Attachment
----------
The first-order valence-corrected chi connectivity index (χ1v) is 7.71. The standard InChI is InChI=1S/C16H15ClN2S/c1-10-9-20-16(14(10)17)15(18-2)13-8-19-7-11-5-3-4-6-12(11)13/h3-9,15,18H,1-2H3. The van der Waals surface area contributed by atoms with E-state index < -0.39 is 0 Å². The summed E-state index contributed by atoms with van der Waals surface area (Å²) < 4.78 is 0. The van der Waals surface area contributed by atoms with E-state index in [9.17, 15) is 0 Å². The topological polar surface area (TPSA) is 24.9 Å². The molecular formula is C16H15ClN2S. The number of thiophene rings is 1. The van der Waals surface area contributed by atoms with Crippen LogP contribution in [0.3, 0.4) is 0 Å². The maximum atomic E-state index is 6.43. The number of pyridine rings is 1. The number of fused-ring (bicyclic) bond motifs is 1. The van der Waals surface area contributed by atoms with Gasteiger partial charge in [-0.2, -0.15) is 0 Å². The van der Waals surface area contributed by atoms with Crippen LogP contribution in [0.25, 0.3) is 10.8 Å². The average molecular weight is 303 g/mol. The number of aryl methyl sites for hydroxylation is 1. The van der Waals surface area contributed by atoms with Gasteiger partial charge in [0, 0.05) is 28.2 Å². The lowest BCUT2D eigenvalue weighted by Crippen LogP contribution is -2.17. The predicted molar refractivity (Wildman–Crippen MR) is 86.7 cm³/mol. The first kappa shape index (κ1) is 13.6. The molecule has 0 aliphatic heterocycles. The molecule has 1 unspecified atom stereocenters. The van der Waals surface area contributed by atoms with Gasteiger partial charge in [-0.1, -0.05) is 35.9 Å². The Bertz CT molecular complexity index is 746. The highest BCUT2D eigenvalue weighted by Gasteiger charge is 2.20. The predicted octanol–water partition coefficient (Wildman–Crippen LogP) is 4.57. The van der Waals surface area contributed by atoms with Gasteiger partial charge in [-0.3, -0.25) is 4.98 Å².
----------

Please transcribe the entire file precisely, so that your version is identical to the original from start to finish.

The first-order valence-corrected chi connectivity index (χ1v) is 7.71. The standard InChI is InChI=1S/C16H15ClN2S/c1-10-9-20-16(14(10)17)15(18-2)13-8-19-7-11-5-3-4-6-12(11)13/h3-9,15,18H,1-2H3. The van der Waals surface area contributed by atoms with E-state index < -0.39 is 0 Å². The summed E-state index contributed by atoms with van der Waals surface area (Å²) < 4.78 is 0. The van der Waals surface area contributed by atoms with E-state index in [9.17, 15) is 0 Å². The topological polar surface area (TPSA) is 24.9 Å². The molecular formula is C16H15ClN2S. The number of thiophene rings is 1. The van der Waals surface area contributed by atoms with Crippen LogP contribution in [0.3, 0.4) is 0 Å². The maximum atomic E-state index is 6.43. The number of pyridine rings is 1. The number of fused-ring (bicyclic) bond motifs is 1. The van der Waals surface area contributed by atoms with Gasteiger partial charge in [-0.2, -0.15) is 0 Å². The van der Waals surface area contributed by atoms with Crippen LogP contribution in [0.25, 0.3) is 10.8 Å². The average molecular weight is 303 g/mol. The number of aryl methyl sites for hydroxylation is 1. The van der Waals surface area contributed by atoms with Gasteiger partial charge in [0, 0.05) is 28.2 Å². The lowest BCUT2D eigenvalue weighted by Crippen LogP contribution is -2.17. The predicted molar refractivity (Wildman–Crippen MR) is 86.7 cm³/mol. The first kappa shape index (κ1) is 13.6. The molecule has 0 aliphatic heterocycles. The molecule has 1 unspecified atom stereocenters. The van der Waals surface area contributed by atoms with Gasteiger partial charge in [-0.1, -0.05) is 35.9 Å². The Bertz CT molecular complexity index is 746. The highest BCUT2D eigenvalue weighted by Gasteiger charge is 2.20. The predicted octanol–water partition coefficient (Wildman–Crippen LogP) is 4.57. The van der Waals surface area contributed by atoms with Gasteiger partial charge in [-0.3, -0.25) is 4.98 Å².